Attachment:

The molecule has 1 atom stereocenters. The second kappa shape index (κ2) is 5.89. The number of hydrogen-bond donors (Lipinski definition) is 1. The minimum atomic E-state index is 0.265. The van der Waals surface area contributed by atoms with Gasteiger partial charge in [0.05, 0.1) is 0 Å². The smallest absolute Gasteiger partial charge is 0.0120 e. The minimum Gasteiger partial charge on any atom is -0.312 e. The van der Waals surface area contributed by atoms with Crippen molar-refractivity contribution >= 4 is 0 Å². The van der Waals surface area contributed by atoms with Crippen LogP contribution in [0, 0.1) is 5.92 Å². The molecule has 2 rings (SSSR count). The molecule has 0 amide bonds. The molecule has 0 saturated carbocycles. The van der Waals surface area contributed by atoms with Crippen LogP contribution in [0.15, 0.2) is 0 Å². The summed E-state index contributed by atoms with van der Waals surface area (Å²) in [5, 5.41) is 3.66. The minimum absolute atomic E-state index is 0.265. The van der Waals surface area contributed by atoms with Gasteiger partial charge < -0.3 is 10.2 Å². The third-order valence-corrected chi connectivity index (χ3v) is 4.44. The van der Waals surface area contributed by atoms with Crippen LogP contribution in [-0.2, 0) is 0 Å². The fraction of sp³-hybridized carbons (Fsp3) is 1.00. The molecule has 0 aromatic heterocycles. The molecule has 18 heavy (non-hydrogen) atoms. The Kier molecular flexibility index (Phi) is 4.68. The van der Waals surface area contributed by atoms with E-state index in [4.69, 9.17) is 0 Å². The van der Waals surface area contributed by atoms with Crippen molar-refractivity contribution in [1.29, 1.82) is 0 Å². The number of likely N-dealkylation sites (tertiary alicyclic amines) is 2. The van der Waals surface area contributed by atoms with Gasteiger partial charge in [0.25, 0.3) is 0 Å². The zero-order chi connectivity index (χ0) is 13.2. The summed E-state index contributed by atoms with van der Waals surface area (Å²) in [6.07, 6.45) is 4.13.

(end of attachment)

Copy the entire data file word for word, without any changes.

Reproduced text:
The molecule has 1 atom stereocenters. The second kappa shape index (κ2) is 5.89. The number of hydrogen-bond donors (Lipinski definition) is 1. The minimum atomic E-state index is 0.265. The van der Waals surface area contributed by atoms with Gasteiger partial charge in [0.05, 0.1) is 0 Å². The smallest absolute Gasteiger partial charge is 0.0120 e. The minimum Gasteiger partial charge on any atom is -0.312 e. The van der Waals surface area contributed by atoms with Crippen molar-refractivity contribution >= 4 is 0 Å². The van der Waals surface area contributed by atoms with Crippen LogP contribution in [0, 0.1) is 5.92 Å². The molecule has 2 rings (SSSR count). The molecule has 0 amide bonds. The molecule has 0 saturated carbocycles. The van der Waals surface area contributed by atoms with Crippen LogP contribution in [0.15, 0.2) is 0 Å². The summed E-state index contributed by atoms with van der Waals surface area (Å²) in [5, 5.41) is 3.66. The minimum absolute atomic E-state index is 0.265. The van der Waals surface area contributed by atoms with Gasteiger partial charge < -0.3 is 10.2 Å². The third-order valence-corrected chi connectivity index (χ3v) is 4.44. The van der Waals surface area contributed by atoms with Crippen LogP contribution in [-0.2, 0) is 0 Å². The fraction of sp³-hybridized carbons (Fsp3) is 1.00. The molecule has 0 aromatic heterocycles. The molecule has 18 heavy (non-hydrogen) atoms. The Kier molecular flexibility index (Phi) is 4.68. The van der Waals surface area contributed by atoms with E-state index in [4.69, 9.17) is 0 Å². The van der Waals surface area contributed by atoms with Crippen molar-refractivity contribution in [1.29, 1.82) is 0 Å². The number of likely N-dealkylation sites (tertiary alicyclic amines) is 2. The van der Waals surface area contributed by atoms with Gasteiger partial charge in [0.25, 0.3) is 0 Å². The zero-order chi connectivity index (χ0) is 13.2. The summed E-state index contributed by atoms with van der Waals surface area (Å²) in [6.07, 6.45) is 4.13.